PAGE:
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Further blackouts likely as Californian power crisis deepens

Power cut interrupts Sun's launch of 'lights out' servers

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California faces a further round of rolling blackouts today as the state struggles to meet demand for electrical power.

Hours after electricity was abruptly switched off yesterday, Governor Gray Davis declared a state of emergency and signed an order allowing the state to buy power. The move is designed to prevent further blackouts and appease electricity generators who are threatening to call in the debts of distribution firms Southern California Edison (SCE) and Pacific Gas and Electricity (PG&E) unless emergency action was taken.

The rescue plan was developed after the operator of the state power grid yesterday imposed afternoon outages in Northern and Central California, including the San Francisco Bay area.

Television stations went off the air, and cash machines and traffic lights failed whilst some of California's high-tech industries switched to their own back-up generators.

Sun's launch of a range of low-end servers at the Stanford Court Hotel, San Francisco was interrupted by the blackout yesterday.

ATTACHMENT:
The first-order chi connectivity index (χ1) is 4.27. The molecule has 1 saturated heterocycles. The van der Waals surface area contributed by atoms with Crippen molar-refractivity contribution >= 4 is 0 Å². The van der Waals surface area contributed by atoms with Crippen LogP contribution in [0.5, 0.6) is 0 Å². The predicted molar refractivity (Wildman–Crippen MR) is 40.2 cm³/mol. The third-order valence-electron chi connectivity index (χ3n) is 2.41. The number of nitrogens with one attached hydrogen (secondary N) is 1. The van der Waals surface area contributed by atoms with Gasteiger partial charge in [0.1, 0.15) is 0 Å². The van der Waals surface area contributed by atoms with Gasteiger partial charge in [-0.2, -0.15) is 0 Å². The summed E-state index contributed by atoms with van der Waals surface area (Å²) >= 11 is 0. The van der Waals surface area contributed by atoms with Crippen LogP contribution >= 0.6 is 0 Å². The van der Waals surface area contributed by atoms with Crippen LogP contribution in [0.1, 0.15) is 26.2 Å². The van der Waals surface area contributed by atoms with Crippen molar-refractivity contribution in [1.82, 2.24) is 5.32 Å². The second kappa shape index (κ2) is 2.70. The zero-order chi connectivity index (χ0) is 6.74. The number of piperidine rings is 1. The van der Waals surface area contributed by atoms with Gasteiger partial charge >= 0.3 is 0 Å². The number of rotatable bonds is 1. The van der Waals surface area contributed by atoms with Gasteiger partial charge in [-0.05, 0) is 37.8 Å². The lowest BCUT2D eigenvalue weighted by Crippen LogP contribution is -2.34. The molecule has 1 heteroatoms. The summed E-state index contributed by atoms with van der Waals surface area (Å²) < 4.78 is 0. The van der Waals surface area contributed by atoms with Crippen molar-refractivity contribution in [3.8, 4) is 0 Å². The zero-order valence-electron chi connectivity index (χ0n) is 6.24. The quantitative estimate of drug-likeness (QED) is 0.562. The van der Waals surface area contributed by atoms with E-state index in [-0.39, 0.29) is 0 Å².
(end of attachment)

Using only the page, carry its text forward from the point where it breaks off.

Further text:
General Manager of Sun's server appliance business unit, Stephen DeWitt was in the middle of praising the broadband revolution just as the plug was pulled on satellite links. When power returned, DeWitt suggested that the Internet servers he was plugging "consume less electricity than a light bulb" and would help the energy crisis, which is obviously bollocks given the depth of the problem, but a piece of spin even our own Dr Spinola might be proud of.

Customers lost power for around an hour in each of the affected areas and more severe outages were only prevented after emergency supplies were brought in from Canada.

It's not clear who will foot the ultimate bill for the emergency electricity purchases, and California's legislature needs to authorise longer term contracts which set a price for electricity. Bloomberg reports that Governor Davis is urging the legislature to approve spending at least $500 million.

California has struggled for months with the effects of a decision to deregulate its electricity supply market in 1996. Generators like SCE sold most of their power plant and moved more into distribution, but this business model has buckled as energy prices have soared whilst prices to consumers have been capped - leaving them with spiralling debts.

The crisis came to a head this week when PG&E defaulted on $76 million loan and Edison suspended $596 million in payments to bondholders and suppliers. Power generators responded by pulling the plug on the state's supplies, leaving it 14,000 megawatts or 45 per cent short of its power requirements. ®

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